In “Microsoft in Denial: Google Threat is Classic Disruption,” we explained why Microsoft (MSFT) should be terrified of Google’s move into the office productivity market, even as Microsoft scoffs at this idea. Today, a high-profile former Microsoft customer, Damon Darlin of the New York Times, explains why he didn’t need to shell out $150 for a bare-bones copy of Office. His reasons mirror why we at SAI are also largely Microsoft-free.
Darlin (and we) didn’t buy Office because:
- He didn’t need all of its features (by a long shot).
- Google Apps get the job done.
- Google Apps are free.
- Google Apps are in some ways (namely, collaboration and remote access) miles better than Office, which still requires that users email docs to each other.
To these reasons, we would add our own:
- Google Apps are far more convenient to run (no installation, no IT department)
- Google Apps don’t require a central office server on which to store communal documents.
- Google Apps don’t require any form of corporate network–just Internet access.
We should stress that we don’t have anything against Microsoft. We like Office, and we’ve actually been planning to buy a copy eventually, but we just haven’t gotten around to it. Sure, we’ve enjoyed saving money and time, but if it were a hassle, we’d pony up.
Obviously there are still some drawbacks, the biggest of which is that other people still send us Word and Excel documents (which we can open in a “Preview” feature, but can’t deal with as easily). This happens surprisingly infrequently, however (the most popular email attachments are PDF files, but most folks just link to web pages). We probably won’t write our next book on Google Docs (though we would never say never), and we probably wouldn’t build a full-fledged M&A financial model on Google Spreadsheet (though we are power spreadsheet users, and it has been months since we opened our home version of Excel).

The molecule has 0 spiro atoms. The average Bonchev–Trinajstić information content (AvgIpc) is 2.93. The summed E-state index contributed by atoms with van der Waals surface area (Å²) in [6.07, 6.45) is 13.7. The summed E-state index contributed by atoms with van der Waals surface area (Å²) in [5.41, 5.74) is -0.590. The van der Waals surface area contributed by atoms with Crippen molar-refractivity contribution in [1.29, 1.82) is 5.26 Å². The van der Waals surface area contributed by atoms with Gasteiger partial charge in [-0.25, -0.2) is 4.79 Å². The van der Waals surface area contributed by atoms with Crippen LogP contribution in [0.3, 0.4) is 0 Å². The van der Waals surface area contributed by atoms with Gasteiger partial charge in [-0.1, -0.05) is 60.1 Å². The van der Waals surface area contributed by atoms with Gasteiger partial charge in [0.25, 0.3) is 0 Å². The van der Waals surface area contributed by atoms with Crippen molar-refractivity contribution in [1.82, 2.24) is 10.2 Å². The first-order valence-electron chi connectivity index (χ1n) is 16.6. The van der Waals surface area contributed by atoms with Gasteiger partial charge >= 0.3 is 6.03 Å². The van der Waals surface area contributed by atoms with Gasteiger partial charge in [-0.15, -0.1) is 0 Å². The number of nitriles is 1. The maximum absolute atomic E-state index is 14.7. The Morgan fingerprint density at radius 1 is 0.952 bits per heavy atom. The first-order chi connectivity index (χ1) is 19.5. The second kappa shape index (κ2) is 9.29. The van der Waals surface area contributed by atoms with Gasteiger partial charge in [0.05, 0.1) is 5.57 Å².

But isn’t Microsoft Office better than Google Apps? Yes, in some ways it’s still much better. (In others, though, it’s inferior). But the key point about disruptive technologies is not that they’re better. It’s that they easier, more convenient, cheaper, and good enough.
Two years ago, it would have been unthinkable for our burgeoning little business (thank you!) to function without a single copy of Microsoft Office or Windows. Now, it’s easier, cheaper, and more convenient. And, so far, in our office alone, that change has cost Microsoft about $2,000 of revenue.
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